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The New Year Brings Lots of Legal Changes For Employers - Are You Prepared?
by Michelle B. Ferguson, Esq.

Much of the attention in the New Year has been focused on the economy and looming unemployment; however, there are many employment law issues on the horizon in 2009 that also deserve the focus of every employer out there. Here is a brief discussion of some of the key changes employers need to know and be prepared to address in 2009:

Minimum Wage Increases. Effective January 1, 2009, Colorado minimum wage increases to $ 7.28; federal minimum wage remains at $ 6.55 until July 24, 2009, when it increases to $7.25. However, Colorado employers must pay the higher rate to covered employees.

Americans with Disabilities Act Amendments Act (ADAAA). Effective January 1, 2009, the ADAAA significantly expands the scope of the Americans with Disabilities Act ("ADA"), which applies to employers with 15 or more employees. Specifically, the ADAAA sets forth an illustrative list of what constitutes a “major life activity”; overturns U.S. Supreme Court precedent that strictly defined "substantially limits" as an impairment that "prevents" or "severely restricts" a major life activity, and requires this term to be defined more inclusively and in light of the purposes of the ADA; and overturns U.S. Supreme Court precedent that required corrective or mitigating measures and devices to be considered in assessing whether an individual is "disabled". As a result of the changes implemented by the ADAAA, many more employees are likely to meet the definition of a "qualified individual with a disability" under the ADA and employers must be prepared to address any discrimination or reasonable accommodation issues that may arise.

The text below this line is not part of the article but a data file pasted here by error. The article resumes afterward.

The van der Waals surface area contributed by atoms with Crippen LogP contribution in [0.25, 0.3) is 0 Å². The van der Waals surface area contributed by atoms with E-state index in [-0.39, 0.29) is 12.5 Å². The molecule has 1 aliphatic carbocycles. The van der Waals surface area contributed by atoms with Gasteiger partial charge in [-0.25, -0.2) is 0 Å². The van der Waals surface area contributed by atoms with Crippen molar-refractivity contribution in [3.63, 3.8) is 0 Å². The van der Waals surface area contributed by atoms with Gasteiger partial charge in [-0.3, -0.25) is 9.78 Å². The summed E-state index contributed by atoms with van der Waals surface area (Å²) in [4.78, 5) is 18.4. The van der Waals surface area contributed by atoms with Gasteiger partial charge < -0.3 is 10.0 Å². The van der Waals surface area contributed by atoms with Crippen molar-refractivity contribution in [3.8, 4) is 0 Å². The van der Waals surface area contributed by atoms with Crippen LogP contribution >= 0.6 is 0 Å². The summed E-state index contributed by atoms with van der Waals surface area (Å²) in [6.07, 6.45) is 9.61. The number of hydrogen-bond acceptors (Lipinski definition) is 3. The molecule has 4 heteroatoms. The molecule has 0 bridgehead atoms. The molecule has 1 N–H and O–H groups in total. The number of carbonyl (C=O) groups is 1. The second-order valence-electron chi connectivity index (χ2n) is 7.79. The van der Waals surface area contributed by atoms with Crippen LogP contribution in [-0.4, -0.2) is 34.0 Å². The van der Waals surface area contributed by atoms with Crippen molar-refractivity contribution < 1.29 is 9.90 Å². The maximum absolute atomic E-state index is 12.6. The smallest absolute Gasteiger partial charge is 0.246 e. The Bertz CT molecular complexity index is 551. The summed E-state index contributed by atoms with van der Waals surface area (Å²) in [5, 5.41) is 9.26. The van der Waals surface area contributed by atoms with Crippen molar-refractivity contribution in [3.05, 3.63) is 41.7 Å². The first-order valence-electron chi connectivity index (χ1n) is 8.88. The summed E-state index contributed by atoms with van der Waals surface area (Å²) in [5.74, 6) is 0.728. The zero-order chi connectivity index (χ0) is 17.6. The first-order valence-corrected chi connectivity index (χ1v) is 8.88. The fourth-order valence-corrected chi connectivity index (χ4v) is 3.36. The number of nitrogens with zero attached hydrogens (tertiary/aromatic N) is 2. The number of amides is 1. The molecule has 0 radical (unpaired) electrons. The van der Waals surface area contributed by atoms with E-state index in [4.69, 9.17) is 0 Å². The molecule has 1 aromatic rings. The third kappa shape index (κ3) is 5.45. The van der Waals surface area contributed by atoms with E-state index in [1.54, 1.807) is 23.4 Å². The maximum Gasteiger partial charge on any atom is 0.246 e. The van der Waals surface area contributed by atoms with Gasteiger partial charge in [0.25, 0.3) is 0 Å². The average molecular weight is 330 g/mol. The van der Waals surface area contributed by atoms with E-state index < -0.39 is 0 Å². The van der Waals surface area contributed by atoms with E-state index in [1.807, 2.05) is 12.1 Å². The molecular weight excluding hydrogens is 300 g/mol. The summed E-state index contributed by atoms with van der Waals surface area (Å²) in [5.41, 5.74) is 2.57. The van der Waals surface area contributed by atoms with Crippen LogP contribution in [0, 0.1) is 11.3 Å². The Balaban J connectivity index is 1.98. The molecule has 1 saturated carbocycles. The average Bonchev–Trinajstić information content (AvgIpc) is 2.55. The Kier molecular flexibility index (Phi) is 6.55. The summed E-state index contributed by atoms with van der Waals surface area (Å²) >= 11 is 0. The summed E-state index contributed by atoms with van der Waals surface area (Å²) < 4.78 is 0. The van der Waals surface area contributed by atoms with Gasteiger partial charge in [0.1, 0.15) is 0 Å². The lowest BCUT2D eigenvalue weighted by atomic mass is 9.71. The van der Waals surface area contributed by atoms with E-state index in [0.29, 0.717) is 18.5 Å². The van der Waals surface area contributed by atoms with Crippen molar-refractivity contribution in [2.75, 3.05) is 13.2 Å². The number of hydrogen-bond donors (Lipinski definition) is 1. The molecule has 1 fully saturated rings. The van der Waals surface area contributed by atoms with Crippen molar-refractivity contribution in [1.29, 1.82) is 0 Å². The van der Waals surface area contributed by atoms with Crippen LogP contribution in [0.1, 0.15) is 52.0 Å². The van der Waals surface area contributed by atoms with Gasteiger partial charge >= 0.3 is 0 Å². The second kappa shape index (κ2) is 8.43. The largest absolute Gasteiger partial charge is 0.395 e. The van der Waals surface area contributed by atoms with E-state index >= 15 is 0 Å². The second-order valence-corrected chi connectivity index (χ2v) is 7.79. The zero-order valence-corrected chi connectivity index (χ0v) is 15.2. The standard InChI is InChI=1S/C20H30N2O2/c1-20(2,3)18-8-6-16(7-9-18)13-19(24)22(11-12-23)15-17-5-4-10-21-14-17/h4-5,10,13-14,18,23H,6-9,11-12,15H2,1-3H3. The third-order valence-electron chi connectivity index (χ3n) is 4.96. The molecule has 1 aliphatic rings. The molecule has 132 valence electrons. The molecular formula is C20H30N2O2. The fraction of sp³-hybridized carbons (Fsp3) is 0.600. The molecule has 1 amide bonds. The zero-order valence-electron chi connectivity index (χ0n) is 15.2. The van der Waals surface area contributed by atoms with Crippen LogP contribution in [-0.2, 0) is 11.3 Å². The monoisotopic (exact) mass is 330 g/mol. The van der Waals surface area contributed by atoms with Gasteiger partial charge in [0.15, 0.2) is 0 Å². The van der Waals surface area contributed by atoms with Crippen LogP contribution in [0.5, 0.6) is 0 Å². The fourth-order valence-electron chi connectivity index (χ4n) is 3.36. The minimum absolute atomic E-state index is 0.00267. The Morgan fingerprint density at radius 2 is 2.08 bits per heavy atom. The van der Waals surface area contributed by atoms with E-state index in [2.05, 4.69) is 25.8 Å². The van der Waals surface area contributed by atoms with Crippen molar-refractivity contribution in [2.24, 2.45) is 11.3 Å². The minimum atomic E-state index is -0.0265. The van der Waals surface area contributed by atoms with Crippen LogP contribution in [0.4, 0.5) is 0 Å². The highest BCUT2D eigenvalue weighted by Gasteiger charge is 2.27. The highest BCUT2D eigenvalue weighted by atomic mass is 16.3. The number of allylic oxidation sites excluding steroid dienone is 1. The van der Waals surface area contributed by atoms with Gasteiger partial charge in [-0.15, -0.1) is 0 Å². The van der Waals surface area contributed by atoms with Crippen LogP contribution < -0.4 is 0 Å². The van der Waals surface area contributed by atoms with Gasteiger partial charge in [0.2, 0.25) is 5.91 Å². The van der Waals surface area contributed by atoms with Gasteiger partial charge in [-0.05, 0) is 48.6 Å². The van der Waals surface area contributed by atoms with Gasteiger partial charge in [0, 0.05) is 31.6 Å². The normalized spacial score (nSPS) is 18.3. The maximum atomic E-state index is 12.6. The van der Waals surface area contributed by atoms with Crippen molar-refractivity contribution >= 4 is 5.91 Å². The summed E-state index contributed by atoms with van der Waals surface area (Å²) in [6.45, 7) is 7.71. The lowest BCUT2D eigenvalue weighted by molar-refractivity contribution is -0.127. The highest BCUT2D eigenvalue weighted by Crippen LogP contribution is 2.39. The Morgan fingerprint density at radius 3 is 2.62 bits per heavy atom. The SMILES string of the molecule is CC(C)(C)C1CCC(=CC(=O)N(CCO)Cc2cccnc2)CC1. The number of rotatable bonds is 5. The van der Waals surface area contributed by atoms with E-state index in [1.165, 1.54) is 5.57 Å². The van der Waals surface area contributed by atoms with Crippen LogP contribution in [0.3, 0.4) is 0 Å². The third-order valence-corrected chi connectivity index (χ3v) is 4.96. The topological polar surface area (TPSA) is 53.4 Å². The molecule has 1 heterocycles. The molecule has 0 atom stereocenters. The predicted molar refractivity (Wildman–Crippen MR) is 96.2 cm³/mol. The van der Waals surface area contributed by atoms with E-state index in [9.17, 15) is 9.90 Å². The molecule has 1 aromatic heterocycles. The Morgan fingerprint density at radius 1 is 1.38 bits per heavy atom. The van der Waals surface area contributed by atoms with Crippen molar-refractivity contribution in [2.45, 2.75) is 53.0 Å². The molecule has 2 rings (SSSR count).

Family and Medical Leave Act (FMLA). The revised FMLA regulations, effective January 16, 2009, clarify, among other things, new rights under the FMLA for military members and their families (that took effect in February 2008); clarify timelines for reporting and designating FMLA leave and an employee’s use of intermittent leave; and make clear that past FMLA claims may be released in a settlement agreement without Court or Department of Labor approval, but not prospective claims. The regulations also explain that FMLA covered employers (generally those with 50 or more employees) must post a general FMLA notice even when they have no FMLA-eligible employees.

Revised Form I-9. The U.S. Citizenship and Immigration Service (USCIS) has once again proposed revisions to the Form I-9, which employers must complete for all newly hired employees to verify their identity and authorization to work in the United States. The proposed revisions narrow the list of acceptable “identity” documents and specify that expired documents are not acceptable forms of identification. The revised Form I-9 includes additional changes, such as revisions to the employee attestation section, and the addition of the new U.S. Passport Card to List A. Employers must use the revised Form I-9 for all new hires and to reverify any employee with an expiring employment authorization effective February 2, 2009.